Students from Kent Intermediate School District (KISD) who participated and excelled in the recent Science Technology Engineering and Math (STEM) Outreach Project with members of the TowerPinkster’s architect, engineering, and interior design teams will have the opportunity to present their designs during the American Society of Heating, Refrigerating and Air-Conditioning Engineers (ASHRAE) conference in Grand Rapids on July 26.
Members of the TowerPinkster team engaged with more than 120 students in five KISD classrooms. The STEM Outreach Project focused on providing first-hand experience in the architecture and engineering design field. At the end of the project, student teams were evaluated by their peers and a panel of judges for their overall achievement in design.
Classes from Northview Public Schools, Godwin Heights Public Schools, All Saint Academy, and Rockford Public Schools participated in a collaborative project to explore the design process. The classes from each school were assigned a discipline; All Saints Academy represented architecture, Rockford High School covered mechanical engineering, Godwin Heights High School contributed electrical engineering, and interior design and landscape architecture were added by two classes at Northview High School.
Each classroom was divided into student teams, and the teams from each school worked together across the district to create a final project with information from each discipline.
Adam Doubblestein, West Michigan Chapter President of the American Society of Heating, Refrigerating, and Air-Conditioning Engineers (ASHRAE), developed the idea for this STEM project as part of the upcoming ASHRAE conference he is organizing.
“As the Annual Conference is being hosted in Grand Rapids this year, I wanted to give back to the community,” said Doubblestein. “The architecture and engineering design field can seem very daunting to high school students, so being able to introduce students to these design fields and to include multiple schools in the district seemed like the perfect opportunity for engagement. Collectively, TowerPinkster and the West Michigan ASHRAE chapter wanted to raise the awareness of creative, design-oriented career paths for students within our community.”
The goal of this project was to expose students to various architecture and engineering design fields and to teach them how a real-life collaborative design process works, with each discipline relying on the others to complete the final project. Now completed, there is a framework of lesson plans and curriculum established that can be replicated with future classrooms.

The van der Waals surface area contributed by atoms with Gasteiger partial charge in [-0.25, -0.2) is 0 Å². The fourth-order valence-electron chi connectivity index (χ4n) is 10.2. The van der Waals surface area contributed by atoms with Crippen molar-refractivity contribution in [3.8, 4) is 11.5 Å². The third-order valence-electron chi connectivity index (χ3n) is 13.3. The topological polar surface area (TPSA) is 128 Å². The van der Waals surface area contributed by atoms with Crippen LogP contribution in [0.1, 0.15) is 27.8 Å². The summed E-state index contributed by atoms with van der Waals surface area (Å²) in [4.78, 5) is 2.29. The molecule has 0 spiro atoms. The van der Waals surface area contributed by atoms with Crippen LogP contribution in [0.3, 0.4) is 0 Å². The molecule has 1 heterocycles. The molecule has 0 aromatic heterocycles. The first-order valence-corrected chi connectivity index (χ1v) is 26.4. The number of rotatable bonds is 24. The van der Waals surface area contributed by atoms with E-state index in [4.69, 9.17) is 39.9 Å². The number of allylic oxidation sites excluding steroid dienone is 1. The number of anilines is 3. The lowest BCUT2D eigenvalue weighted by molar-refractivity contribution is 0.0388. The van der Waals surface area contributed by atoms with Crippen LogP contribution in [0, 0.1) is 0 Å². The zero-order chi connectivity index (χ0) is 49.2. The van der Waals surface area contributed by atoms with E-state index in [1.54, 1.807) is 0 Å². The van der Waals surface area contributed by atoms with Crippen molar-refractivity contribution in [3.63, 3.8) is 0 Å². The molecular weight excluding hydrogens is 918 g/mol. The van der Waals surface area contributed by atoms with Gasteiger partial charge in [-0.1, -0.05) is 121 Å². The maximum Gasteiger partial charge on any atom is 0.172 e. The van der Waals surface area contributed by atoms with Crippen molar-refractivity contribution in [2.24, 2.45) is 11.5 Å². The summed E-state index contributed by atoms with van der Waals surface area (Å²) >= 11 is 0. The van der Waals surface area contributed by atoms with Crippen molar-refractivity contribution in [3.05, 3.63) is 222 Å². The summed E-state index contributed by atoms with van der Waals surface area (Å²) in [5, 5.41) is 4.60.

“It was very impactful to bring a group of professionals from the same field together to serve the community,” said Doubblestein.
The classes were led by architects, engineers, and interior designers from three local firms who prepared lesson plans showing the design process and how to collaborate with classes from the other schools. Our team included Landscape Architect, Craig Newhouse, LLA, Interior Designers Angela Bowles and Heather Harrington, and Electrical Engineer Greg Terrell from TowerPinkster. Engineers Jim Merlino, PE, and James Harrison Jr., PE from GMB Architecture + Engineering, and Architect Greg Koenig, AIA, from Integrated Design Solutions. The volunteers spent over 320 hours on the program.
Students in the Creative Problem-Solving class at Northview High School, which covered the interior design portion of the project, said they were surprised by the level of integration required by interior design and the electrical engineers.
One student said, “I used to think Interior Design was just couches and rugs. I was surprised when we had to lay out the house to be able to get electricity to where it could support our design.”
Students were also impacted by the similarities between design and their future careers; saying, “I want to be a music producer, and I can see how interior design goes along with designing music. Like a color palette, you have to figure out a sound palette. You have to equalize every sound, so they fit together. That translates to design because you have to know what goes together and how to create an appeal.”
Tanya Lockwood, the teacher for the Creative Problem-Solving class at Northview High School, said, “What made this project work so well was how comprehensively the content taught in the classroom was reinforced by the experts with respect to the ‘real world’ and a common goal.”
All educators in West Michigan are welcome and encouraged to attend the July 26 ASHARE conference as students present their project finding and participate in a student + professional panel discussion.
What: KISD STEM Outreach presentations
When: July 26, 1-4 p.m.
Location: Courtyard Marriott
11 Monroe Ave. NW, Grand Rapids, Mich